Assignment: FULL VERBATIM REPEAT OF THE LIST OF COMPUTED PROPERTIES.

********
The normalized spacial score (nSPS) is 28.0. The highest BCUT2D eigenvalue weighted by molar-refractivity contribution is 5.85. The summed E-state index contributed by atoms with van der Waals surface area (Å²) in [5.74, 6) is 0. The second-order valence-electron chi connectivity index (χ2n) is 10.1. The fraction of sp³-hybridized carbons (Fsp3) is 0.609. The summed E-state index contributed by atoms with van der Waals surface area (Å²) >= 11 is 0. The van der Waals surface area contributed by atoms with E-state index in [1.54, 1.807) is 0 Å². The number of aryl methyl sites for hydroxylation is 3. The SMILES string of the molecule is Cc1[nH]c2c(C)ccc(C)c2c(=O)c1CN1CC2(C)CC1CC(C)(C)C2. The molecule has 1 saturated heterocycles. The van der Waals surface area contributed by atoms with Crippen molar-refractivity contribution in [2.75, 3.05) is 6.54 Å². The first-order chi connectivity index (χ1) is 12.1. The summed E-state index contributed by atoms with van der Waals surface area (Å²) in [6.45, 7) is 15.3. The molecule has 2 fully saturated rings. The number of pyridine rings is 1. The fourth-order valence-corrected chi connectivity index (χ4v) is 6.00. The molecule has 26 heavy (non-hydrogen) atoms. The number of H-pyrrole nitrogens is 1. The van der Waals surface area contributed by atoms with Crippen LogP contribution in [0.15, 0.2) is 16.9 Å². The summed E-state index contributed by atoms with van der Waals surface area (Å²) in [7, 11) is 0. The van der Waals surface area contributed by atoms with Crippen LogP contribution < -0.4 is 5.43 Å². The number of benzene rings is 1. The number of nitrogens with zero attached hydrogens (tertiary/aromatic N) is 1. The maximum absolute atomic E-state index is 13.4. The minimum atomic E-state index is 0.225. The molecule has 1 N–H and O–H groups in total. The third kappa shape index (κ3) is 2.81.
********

The normalized spacial score (nSPS) is 28.0. The highest BCUT2D eigenvalue weighted by molar-refractivity contribution is 5.85. The summed E-state index contributed by atoms with van der Waals surface area (Å²) in [5.74, 6) is 0. The second-order valence-electron chi connectivity index (χ2n) is 10.1. The fraction of sp³-hybridized carbons (Fsp3) is 0.609. The summed E-state index contributed by atoms with van der Waals surface area (Å²) >= 11 is 0. The van der Waals surface area contributed by atoms with E-state index in [1.54, 1.807) is 0 Å². The number of aryl methyl sites for hydroxylation is 3. The SMILES string of the molecule is Cc1[nH]c2c(C)ccc(C)c2c(=O)c1CN1CC2(C)CC1CC(C)(C)C2. The molecule has 1 saturated heterocycles. The van der Waals surface area contributed by atoms with Crippen molar-refractivity contribution in [2.75, 3.05) is 6.54 Å². The first-order chi connectivity index (χ1) is 12.1. The summed E-state index contributed by atoms with van der Waals surface area (Å²) in [6.45, 7) is 15.3. The molecule has 2 fully saturated rings. The number of pyridine rings is 1. The fourth-order valence-corrected chi connectivity index (χ4v) is 6.00. The molecule has 26 heavy (non-hydrogen) atoms. The number of H-pyrrole nitrogens is 1. The van der Waals surface area contributed by atoms with Crippen LogP contribution in [0.15, 0.2) is 16.9 Å². The summed E-state index contributed by atoms with van der Waals surface area (Å²) in [7, 11) is 0. The van der Waals surface area contributed by atoms with Crippen LogP contribution < -0.4 is 5.43 Å². The number of benzene rings is 1. The number of nitrogens with zero attached hydrogens (tertiary/aromatic N) is 1. The maximum absolute atomic E-state index is 13.4. The minimum atomic E-state index is 0.225. The molecule has 1 N–H and O–H groups in total. The third kappa shape index (κ3) is 2.81.